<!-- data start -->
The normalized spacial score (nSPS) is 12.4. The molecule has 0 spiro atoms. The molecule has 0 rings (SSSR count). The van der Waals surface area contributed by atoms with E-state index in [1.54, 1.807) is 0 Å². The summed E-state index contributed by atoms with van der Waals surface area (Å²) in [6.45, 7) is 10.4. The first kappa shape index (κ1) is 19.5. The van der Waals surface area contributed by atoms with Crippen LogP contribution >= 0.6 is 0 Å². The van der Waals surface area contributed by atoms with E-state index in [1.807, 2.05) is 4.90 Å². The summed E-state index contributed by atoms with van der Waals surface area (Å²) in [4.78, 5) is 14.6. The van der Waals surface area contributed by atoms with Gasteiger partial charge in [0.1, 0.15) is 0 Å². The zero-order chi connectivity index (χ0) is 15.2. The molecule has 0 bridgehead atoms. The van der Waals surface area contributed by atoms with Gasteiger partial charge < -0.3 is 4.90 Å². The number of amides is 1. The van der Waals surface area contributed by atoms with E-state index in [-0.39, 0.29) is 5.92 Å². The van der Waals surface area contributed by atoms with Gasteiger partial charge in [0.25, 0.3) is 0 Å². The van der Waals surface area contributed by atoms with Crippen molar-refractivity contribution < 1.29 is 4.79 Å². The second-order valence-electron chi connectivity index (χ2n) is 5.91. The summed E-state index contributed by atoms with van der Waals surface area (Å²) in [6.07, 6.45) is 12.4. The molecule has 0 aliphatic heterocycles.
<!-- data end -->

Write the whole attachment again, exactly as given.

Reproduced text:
The normalized spacial score (nSPS) is 12.4. The molecule has 0 spiro atoms. The molecule has 0 rings (SSSR count). The van der Waals surface area contributed by atoms with E-state index in [1.54, 1.807) is 0 Å². The summed E-state index contributed by atoms with van der Waals surface area (Å²) in [6.45, 7) is 10.4. The first kappa shape index (κ1) is 19.5. The van der Waals surface area contributed by atoms with Crippen LogP contribution >= 0.6 is 0 Å². The van der Waals surface area contributed by atoms with E-state index in [1.807, 2.05) is 4.90 Å². The summed E-state index contributed by atoms with van der Waals surface area (Å²) in [4.78, 5) is 14.6. The van der Waals surface area contributed by atoms with Gasteiger partial charge in [0.1, 0.15) is 0 Å². The zero-order chi connectivity index (χ0) is 15.2. The molecule has 0 bridgehead atoms. The van der Waals surface area contributed by atoms with Gasteiger partial charge < -0.3 is 4.90 Å². The number of amides is 1. The van der Waals surface area contributed by atoms with E-state index in [-0.39, 0.29) is 5.92 Å². The van der Waals surface area contributed by atoms with Gasteiger partial charge in [0.25, 0.3) is 0 Å². The van der Waals surface area contributed by atoms with Crippen molar-refractivity contribution < 1.29 is 4.79 Å². The second-order valence-electron chi connectivity index (χ2n) is 5.91. The summed E-state index contributed by atoms with van der Waals surface area (Å²) in [6.07, 6.45) is 12.4. The molecule has 0 aliphatic heterocycles.